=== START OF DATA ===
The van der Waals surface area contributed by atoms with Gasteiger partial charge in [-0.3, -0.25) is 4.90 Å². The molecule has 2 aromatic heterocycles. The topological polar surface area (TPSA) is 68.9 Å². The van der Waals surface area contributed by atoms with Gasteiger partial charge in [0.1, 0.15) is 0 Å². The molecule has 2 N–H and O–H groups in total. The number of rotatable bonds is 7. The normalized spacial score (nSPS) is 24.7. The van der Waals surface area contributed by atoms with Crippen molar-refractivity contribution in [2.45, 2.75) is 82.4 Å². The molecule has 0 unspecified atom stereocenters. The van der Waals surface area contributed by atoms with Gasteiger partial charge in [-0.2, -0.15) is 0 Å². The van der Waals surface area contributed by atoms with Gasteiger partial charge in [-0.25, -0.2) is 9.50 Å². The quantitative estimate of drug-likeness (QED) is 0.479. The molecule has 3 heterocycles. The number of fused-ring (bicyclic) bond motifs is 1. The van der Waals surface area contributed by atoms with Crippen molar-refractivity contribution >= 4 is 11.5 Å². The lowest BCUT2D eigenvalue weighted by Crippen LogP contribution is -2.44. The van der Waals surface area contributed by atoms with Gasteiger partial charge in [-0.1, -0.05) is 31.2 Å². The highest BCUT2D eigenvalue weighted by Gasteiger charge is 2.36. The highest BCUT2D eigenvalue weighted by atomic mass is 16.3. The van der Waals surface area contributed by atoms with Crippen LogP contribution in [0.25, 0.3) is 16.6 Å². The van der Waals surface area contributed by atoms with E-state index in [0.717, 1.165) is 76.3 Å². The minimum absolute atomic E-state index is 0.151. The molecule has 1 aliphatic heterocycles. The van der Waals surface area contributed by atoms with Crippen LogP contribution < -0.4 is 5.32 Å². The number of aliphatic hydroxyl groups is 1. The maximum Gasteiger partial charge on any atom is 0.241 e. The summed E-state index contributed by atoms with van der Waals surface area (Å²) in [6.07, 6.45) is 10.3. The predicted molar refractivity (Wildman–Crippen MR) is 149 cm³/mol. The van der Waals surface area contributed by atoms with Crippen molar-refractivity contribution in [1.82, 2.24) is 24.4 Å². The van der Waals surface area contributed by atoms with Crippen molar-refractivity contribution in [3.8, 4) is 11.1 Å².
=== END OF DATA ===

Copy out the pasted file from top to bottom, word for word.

The van der Waals surface area contributed by atoms with Gasteiger partial charge in [-0.3, -0.25) is 4.90 Å². The molecule has 2 aromatic heterocycles. The topological polar surface area (TPSA) is 68.9 Å². The van der Waals surface area contributed by atoms with Gasteiger partial charge in [0.1, 0.15) is 0 Å². The molecule has 2 N–H and O–H groups in total. The number of rotatable bonds is 7. The normalized spacial score (nSPS) is 24.7. The van der Waals surface area contributed by atoms with Crippen molar-refractivity contribution in [2.45, 2.75) is 82.4 Å². The molecule has 0 unspecified atom stereocenters. The van der Waals surface area contributed by atoms with Gasteiger partial charge in [-0.2, -0.15) is 0 Å². The van der Waals surface area contributed by atoms with Gasteiger partial charge in [-0.25, -0.2) is 9.50 Å². The quantitative estimate of drug-likeness (QED) is 0.479. The molecule has 3 heterocycles. The number of fused-ring (bicyclic) bond motifs is 1. The van der Waals surface area contributed by atoms with Crippen molar-refractivity contribution >= 4 is 11.5 Å². The lowest BCUT2D eigenvalue weighted by Crippen LogP contribution is -2.44. The van der Waals surface area contributed by atoms with Gasteiger partial charge in [-0.1, -0.05) is 31.2 Å². The highest BCUT2D eigenvalue weighted by Gasteiger charge is 2.36. The highest BCUT2D eigenvalue weighted by atomic mass is 16.3. The van der Waals surface area contributed by atoms with Crippen LogP contribution in [0.25, 0.3) is 16.6 Å². The van der Waals surface area contributed by atoms with E-state index in [0.717, 1.165) is 76.3 Å². The minimum absolute atomic E-state index is 0.151. The molecule has 1 aliphatic heterocycles. The van der Waals surface area contributed by atoms with Crippen LogP contribution < -0.4 is 5.32 Å². The number of aliphatic hydroxyl groups is 1. The maximum Gasteiger partial charge on any atom is 0.241 e. The summed E-state index contributed by atoms with van der Waals surface area (Å²) in [6.07, 6.45) is 10.3. The predicted molar refractivity (Wildman–Crippen MR) is 149 cm³/mol. The van der Waals surface area contributed by atoms with Crippen molar-refractivity contribution in [1.82, 2.24) is 24.4 Å². The van der Waals surface area contributed by atoms with Crippen molar-refractivity contribution in [3.8, 4) is 11.1 Å².